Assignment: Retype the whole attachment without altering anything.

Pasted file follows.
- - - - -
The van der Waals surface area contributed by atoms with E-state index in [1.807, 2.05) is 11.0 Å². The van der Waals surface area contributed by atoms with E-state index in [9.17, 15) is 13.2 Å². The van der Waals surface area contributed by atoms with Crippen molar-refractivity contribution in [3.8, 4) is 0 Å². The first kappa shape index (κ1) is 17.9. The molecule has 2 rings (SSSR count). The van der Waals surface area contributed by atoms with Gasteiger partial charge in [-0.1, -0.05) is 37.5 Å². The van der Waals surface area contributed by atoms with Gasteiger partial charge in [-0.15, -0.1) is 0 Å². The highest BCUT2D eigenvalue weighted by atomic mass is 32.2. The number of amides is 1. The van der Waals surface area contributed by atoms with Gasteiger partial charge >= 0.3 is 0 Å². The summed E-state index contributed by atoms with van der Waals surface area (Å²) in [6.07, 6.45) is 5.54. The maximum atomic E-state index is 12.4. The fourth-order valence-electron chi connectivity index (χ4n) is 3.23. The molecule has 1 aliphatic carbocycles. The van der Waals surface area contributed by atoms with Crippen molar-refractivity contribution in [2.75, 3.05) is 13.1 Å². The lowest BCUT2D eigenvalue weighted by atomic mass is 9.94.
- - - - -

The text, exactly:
The van der Waals surface area contributed by atoms with E-state index in [1.807, 2.05) is 11.0 Å². The van der Waals surface area contributed by atoms with E-state index in [9.17, 15) is 13.2 Å². The van der Waals surface area contributed by atoms with Crippen molar-refractivity contribution in [3.8, 4) is 0 Å². The first kappa shape index (κ1) is 17.9. The molecule has 2 rings (SSSR count). The van der Waals surface area contributed by atoms with Gasteiger partial charge in [-0.1, -0.05) is 37.5 Å². The van der Waals surface area contributed by atoms with Gasteiger partial charge in [-0.15, -0.1) is 0 Å². The highest BCUT2D eigenvalue weighted by atomic mass is 32.2. The number of amides is 1. The van der Waals surface area contributed by atoms with Gasteiger partial charge >= 0.3 is 0 Å². The summed E-state index contributed by atoms with van der Waals surface area (Å²) in [6.07, 6.45) is 5.54. The maximum atomic E-state index is 12.4. The fourth-order valence-electron chi connectivity index (χ4n) is 3.23. The molecule has 1 aliphatic carbocycles. The van der Waals surface area contributed by atoms with Crippen molar-refractivity contribution in [2.75, 3.05) is 13.1 Å². The lowest BCUT2D eigenvalue weighted by atomic mass is 9.94.